The Knicks plan for years has been obvious. With Steve Mills and Scott Perry, New York was going to enter a rebuild. The Knicks finally moved on from Carmelo Anthony, went in on a youth movement, and have generally avoided paying out big contracts the last few summers of free agency. However, while the Knicks youth movement was a good means to begin their rebuild, it was not the long term plan. Every move was made with the intention of clearing cap space and keeping money not spent. The goal? To have as much room as possible for the free agency class of 2019.
To New York’s credit, it’s done a fantastic job of setting itself up for this summer free agency class. The Knicks are expected to have enough room for two max contracts. They set up that space by shockingly trading Kristaps Porzingis to Dallas in what really equated to a salary dump. The problem comes in how the Knicks can now use that space.
If the Knicks are going to get big stars then they need to not only have the money to sign them but convince these same players that they’re a better destination than other big players like the Lakers, Celtics, and Clippers. A way around this is to trade for a disgruntled star like Anthony Davis, but the Knicks couldn’t get an offer together that was seen as worth it to the Pelicans because their assets aren’t particularly good, per Marc Berman of the New York Post.
The Post reported last week the Pelicans didn’t view the Knicks’ young assets as especially attractive in comparison to other Davis suitors, feeling they needed a third team more than any other squad involved.
According to an NBA source, the Knicks “weren’t close” to having a major package to entice New Orleans on a deal.
The Knicks were willing to include the No. 3 pick and at least one of Dallas’ two first-round picks in a Davis deal. New Orleans had a choice among a group of young players in Kevin Knox, Mitchell Robinson, Dennis Smith Jr. and Frank Ntilikina.
The Post reported the Pelicans didn’t view any of their young players as having a potential top-15 future. Meanwhile, SNY reported the Knicks were reluctant to give up too many assets in a Davis deal, and clearly, the Knicks would not have given up a collection of six players and picks.
This is where the problem with the Knicks youth movement lays. While not a complete failure, and there’s hope for improvement, maybe one of their young players they’ve developed or acquired has panned out so far. Any star that signs in New York will have to understand that the team is being built on the fly, with little to no base to build off of.
So let’s just assume the only way the Knicks can add anybody this summer is by signing them through cap room. Their path doesn’t get much easier with Kyrie Irving reportedly very interested in the Nets, and Kawhi Leonard winning a championship in Toronto amidst endless rumors that it’s Los Angeles or bust for him. The Knicks are left with one last option. A recovering Kevin Durant after he ruptured his Achilles in the NBA Finals.
If the Knicks can convince Durant to sign with them then they should without question do it. The potential of what Durant can be when he’s back and healthy is well worth the risk, but he’s also the only megastar option that still seems viable at this point. The rumors have long been two or maybe all three of the Irving, Durant, and Davis combo would join together in New York, after failing to get Davis, at this point they would be lucky to even get one of those three. So where do they go from here?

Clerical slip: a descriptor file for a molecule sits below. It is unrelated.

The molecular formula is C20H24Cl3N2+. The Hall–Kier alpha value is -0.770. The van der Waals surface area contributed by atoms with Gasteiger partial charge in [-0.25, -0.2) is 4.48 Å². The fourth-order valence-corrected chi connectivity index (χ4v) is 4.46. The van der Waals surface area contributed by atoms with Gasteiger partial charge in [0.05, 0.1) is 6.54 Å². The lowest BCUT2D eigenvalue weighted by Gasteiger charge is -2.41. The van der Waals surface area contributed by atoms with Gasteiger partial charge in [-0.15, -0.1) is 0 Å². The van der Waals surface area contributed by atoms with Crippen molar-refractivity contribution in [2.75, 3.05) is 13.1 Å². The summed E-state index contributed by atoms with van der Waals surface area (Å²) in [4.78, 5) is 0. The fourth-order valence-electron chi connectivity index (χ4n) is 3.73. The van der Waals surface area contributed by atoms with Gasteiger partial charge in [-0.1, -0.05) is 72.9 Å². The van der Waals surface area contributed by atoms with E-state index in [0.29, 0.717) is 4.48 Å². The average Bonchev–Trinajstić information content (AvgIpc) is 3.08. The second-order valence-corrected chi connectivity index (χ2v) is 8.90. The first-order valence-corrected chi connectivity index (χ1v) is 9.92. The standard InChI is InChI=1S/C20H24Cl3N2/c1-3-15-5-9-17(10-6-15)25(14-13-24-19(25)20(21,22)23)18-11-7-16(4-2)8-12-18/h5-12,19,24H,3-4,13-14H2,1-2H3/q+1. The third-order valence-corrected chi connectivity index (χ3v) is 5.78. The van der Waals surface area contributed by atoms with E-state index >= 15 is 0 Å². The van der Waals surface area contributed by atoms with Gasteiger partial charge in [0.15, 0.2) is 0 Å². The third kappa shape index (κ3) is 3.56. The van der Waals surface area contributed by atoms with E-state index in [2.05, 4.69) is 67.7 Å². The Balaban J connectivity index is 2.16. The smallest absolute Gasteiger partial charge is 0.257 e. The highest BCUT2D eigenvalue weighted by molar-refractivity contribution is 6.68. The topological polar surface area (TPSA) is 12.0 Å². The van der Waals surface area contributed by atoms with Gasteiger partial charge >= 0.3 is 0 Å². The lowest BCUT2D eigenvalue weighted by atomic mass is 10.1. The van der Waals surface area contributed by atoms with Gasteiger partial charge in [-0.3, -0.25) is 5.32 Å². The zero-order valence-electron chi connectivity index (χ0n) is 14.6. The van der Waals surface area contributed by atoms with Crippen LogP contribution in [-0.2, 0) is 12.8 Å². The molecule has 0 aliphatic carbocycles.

Jimmy Butler and Kemba Walker seem like the first obvious names. The problem there is that Butler is already paired up with a heavy amount of talent in Philadelphia and the 76ers seem ready to pay what’s necessary to keep him — the Lakers also have some interest in Butler, and that situation could be more appealing now than the Knicks. Walker, on the other hand, has said multiple times he wants to stay in Charlotte and is even willing to take less than a super-max extension to do so. He too has been linked to the Lakers as a top target, and while many in New York have dreamed of a Walker homecoming, he hasn’t indicated that’s exactly important to him.
We can keep going down the list, but the evidence is obvious. The Knicks are consistently coming in at second or third place on a lot of player’s lists and they need to find a way to get into first before they can use any of that cap space they’ve gotten. Whether that’s signing someone in this go around, or using that money to sign a strong supporting cast that can attract a star in 2020, is up to them. What the Knicks can’t do is panic. If they feel like they have to use their money and sign a pair of max deals, but give them to players that likely shouldn’t get those contracts, then they’ll only be handcuffing themselves going forward. It might be smarter to go after one big name free agent and use that extra money to surround them with a supporting cast on short-term deals to keep flexibility for the future, not unlike what the Lakers did last year, but hopefully with savvier ideas on roster construction.
Obviously, the Knicks want to win sooner than later, but they just happened to enter a summer when lots of teams have space and most of the big time stars aren’t circling them as their main destination. This is a great chance to be patient and not make the same mistakes they’ve made in the past.